Dallas-Houston High Speed Rail Line Inches Forward With New Companies On Board

This could happen in Texas. Maybe.
This could happen in Texas. Maybe. Photo by Alok Mishra
Texas Central has found companies that will design and build the proposed high-speed rail line that will run from Houston to Dallas.


Once it's built. (If that ever happens.)

The company announced Monday that Irving-based Fluor Enterprises Inc., the primary operating subsidiary of Fluor Corporation, and The Lane Construction Corporation, a wholly owned subsidiary of Salini Impregilo, have both been tapped to help the project move into its next phase.

Texas Central, Fluor and Lane will be working together on refining and updating the project’s construction planning and sequencing, scheduling and cost estimates, procurement and other design, as well as engineering activities related to the civil infrastructure.

The agreement stipulates that Fluor and Lane will be the preferred designer and builder, respectively, of the planned 240-mile high speed rail line that will travel from Houston to Dallas in 90 minutes, with a stop halfway at a station in Brazos Valley.

“We are excited to partner with firms that have deep Texas roots. This is the latest in a long list of Texas-based companies helping build the train,” Texas Central CEO Carlos Aguilar said in a release announcing the deal on Monday. “This underscores the attention the Texas Bullet Train has received from world-class firms, wanting to be part of a project that will revolutionize travel here and generate long-lasting local economic benefits.”

While we don't know that this agreement will finally give Texas Central the local ties-feeling that Texas Central officials have sought since the project was first announced in 2014, it does seem to be a step forward in making the bullet train become a reality.

On top of that, the deal gives the project signs of life, despite the efforts of state legislators this year to pass bills that would prevent the rail line from ever being constructed, and despite other efforts from opponents of the proposed bullet train (the ones who largely live in rural areas between the two cities, as we noted in our 2015 cover story, "On the Line").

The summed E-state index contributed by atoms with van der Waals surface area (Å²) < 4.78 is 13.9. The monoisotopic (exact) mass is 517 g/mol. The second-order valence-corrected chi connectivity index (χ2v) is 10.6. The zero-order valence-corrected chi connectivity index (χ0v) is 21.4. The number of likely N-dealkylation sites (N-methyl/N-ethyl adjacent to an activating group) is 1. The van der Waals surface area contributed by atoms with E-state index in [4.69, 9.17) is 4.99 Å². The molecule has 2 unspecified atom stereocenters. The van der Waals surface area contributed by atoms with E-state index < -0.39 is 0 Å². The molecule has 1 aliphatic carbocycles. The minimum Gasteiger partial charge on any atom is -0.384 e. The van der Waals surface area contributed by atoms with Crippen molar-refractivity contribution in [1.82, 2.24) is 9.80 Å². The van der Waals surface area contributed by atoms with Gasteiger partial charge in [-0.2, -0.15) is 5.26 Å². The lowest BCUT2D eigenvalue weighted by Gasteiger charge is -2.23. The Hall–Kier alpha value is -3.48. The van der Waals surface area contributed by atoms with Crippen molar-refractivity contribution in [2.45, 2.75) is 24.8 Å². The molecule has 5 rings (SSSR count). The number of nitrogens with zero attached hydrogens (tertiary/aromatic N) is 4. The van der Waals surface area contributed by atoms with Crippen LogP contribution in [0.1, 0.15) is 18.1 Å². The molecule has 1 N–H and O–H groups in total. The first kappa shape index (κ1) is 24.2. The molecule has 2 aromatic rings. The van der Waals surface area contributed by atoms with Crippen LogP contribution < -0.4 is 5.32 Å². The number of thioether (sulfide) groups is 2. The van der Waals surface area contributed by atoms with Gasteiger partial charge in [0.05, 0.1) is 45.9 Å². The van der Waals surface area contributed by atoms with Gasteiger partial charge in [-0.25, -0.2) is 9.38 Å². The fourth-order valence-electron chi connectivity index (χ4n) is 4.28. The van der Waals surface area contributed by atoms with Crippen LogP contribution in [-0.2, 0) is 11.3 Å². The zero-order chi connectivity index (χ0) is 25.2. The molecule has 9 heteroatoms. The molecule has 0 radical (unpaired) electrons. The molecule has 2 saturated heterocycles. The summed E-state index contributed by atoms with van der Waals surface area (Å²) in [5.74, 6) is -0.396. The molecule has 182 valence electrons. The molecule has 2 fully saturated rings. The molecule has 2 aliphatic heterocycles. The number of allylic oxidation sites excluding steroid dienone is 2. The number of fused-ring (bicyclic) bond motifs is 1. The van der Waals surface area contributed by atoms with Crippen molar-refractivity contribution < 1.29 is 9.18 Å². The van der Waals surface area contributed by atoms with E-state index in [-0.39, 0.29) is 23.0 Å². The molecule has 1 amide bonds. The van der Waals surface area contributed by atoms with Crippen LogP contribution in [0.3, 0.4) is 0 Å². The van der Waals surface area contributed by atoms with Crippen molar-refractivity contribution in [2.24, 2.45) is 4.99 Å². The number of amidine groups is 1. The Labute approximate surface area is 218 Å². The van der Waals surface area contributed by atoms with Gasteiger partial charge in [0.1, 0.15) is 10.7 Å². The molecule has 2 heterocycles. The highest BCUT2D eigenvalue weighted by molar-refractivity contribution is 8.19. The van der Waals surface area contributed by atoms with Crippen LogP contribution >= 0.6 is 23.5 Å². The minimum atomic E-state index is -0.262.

In response to concerns that Texas Central ultimately planned to try and get state or federal funding to complete the rail line, the company once again claimed that it intends use only private funds for the project. Still, the company has heat to clearly explain how it will raise the rest of the money needed to construct the bullet train line, which will cost at least $15 billion. (Texas Central has raised around $75 million so far, according to the information they've released.)

And the timeline for when the project will break ground is murky as well. Initially, the plan was to begin construction in 2017 and for the rail line to be up and running by 2021, but the timeline has been extended and delayed as the company has dealt with pushback from the public, the struggle to simply raise all the funds needed and regulatory gray areas and delays, as we've previously noted. The current overview of the project notes that it is under a federal environmental review, is awaiting findings from the Federal Railroad Administration and does not offer up a timeline for moving forward.

But either way, those who long to hop on a high-speed train and zip up to Dallas can allow themselves to get a little bit more excited. Texas Central has found companies to design and build the line, so if they get ready to break ground, they will definitely be ready to actually build something.
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Dianna Wray is a nationally award-winning journalist. Born and raised in Houston, she writes about everything from NASA to oil to horse races.
Contact: Dianna Wray